Unlike the long tradition of adversarial argument dating back to Aristotle, Rogerian argumentation is about finding the truth and about finding common ground. Instead of combative debate, the goal of a Rogerian argument is to acknowledge the validity of the opposing side’s position, setting aside emotional appeals and instead working to reach agreement (1).
While there is no specific structure that must be following in a Rogerian argument, the following basic moves should be included:
State the issue or problem using neutral, nonjudgmental language, including the impact of the issue on both sides.
Describe the opposing side of the argument as objectively and fairly as possible, acknowledging the validity of its support and evidence.
Present your argument, support, and evidence in dispassionate language, striving for a fair and balanced tone.
Find common ground between the opposing sides, considering alternative solutions and achieving a beneficial compromise (2).
Today’s Challenge: I See Your Point What is a current issue or contemporary problem that you could present in a Rogerian argument? How would you in a fair and balanced way summarize the side of the argument that is opposite to yours? Select an issue that you feel strongly about. Instead of writing your side of the argument, attempt to summarize the opposing side of the argument as fairly and objectively as you can. As you write, maintain a tone that is fair and balanced. Strive to truly capture the arguments that run counter to yours. (Common Core Writing 1 – Argument)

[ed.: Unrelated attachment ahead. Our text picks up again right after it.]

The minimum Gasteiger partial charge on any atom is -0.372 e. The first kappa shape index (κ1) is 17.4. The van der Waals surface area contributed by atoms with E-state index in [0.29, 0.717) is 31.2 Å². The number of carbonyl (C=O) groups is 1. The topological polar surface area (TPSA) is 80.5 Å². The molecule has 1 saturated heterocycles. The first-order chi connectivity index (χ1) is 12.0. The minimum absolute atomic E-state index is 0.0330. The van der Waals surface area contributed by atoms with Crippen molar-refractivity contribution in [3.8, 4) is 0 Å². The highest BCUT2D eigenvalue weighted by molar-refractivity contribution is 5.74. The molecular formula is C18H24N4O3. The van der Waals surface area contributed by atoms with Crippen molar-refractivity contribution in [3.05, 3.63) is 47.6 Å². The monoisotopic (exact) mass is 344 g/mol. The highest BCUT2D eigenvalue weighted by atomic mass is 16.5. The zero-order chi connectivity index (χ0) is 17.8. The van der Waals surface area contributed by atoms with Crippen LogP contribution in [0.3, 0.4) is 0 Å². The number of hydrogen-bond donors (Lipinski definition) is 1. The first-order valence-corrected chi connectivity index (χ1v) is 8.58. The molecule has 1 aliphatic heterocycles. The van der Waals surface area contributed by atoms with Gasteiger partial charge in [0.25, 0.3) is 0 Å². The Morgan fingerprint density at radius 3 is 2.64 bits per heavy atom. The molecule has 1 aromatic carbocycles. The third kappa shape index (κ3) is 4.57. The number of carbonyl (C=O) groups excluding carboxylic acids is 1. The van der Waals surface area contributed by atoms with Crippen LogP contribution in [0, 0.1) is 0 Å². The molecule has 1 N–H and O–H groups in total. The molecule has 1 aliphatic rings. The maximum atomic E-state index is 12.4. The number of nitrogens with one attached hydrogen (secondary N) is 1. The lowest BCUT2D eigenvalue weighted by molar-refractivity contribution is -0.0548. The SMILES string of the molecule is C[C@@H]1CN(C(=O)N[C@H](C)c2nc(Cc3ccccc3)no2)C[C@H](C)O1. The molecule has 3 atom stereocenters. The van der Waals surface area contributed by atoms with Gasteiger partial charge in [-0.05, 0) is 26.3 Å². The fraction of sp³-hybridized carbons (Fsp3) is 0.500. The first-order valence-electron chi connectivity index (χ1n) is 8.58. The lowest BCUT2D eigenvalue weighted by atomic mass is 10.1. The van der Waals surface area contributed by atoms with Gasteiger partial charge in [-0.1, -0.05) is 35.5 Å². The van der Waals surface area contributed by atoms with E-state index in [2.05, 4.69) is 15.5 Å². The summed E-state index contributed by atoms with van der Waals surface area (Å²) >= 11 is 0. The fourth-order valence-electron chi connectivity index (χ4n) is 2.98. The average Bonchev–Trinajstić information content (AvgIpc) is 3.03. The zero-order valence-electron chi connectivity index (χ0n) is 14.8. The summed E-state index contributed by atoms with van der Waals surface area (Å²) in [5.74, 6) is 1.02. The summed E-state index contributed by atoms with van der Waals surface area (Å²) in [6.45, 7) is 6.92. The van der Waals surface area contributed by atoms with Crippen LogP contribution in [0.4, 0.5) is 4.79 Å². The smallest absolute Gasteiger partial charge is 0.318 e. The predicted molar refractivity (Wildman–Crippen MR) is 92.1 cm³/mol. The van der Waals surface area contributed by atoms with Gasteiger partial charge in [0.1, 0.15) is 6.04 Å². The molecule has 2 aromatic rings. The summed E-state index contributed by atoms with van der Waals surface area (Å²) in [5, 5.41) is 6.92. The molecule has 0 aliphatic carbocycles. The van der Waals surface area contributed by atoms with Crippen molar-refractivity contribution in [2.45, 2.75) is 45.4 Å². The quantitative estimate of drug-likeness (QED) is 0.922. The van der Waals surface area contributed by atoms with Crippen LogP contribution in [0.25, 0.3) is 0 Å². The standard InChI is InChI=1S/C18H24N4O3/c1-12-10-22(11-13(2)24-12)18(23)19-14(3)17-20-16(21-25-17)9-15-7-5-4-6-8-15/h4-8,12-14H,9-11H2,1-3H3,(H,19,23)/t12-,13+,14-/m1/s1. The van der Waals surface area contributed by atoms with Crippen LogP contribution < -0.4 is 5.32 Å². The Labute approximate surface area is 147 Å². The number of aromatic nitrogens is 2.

Quotation of the Day: . . . if you can learn a simple trick, Scout, you’ll get along a lot better with all kinds of folks. You never really understand a person until you consider things from his point of view–until you climb into his skin and walk around in it. -Atticus to Scout in Harper Lee’s To Kill a Mockingbird.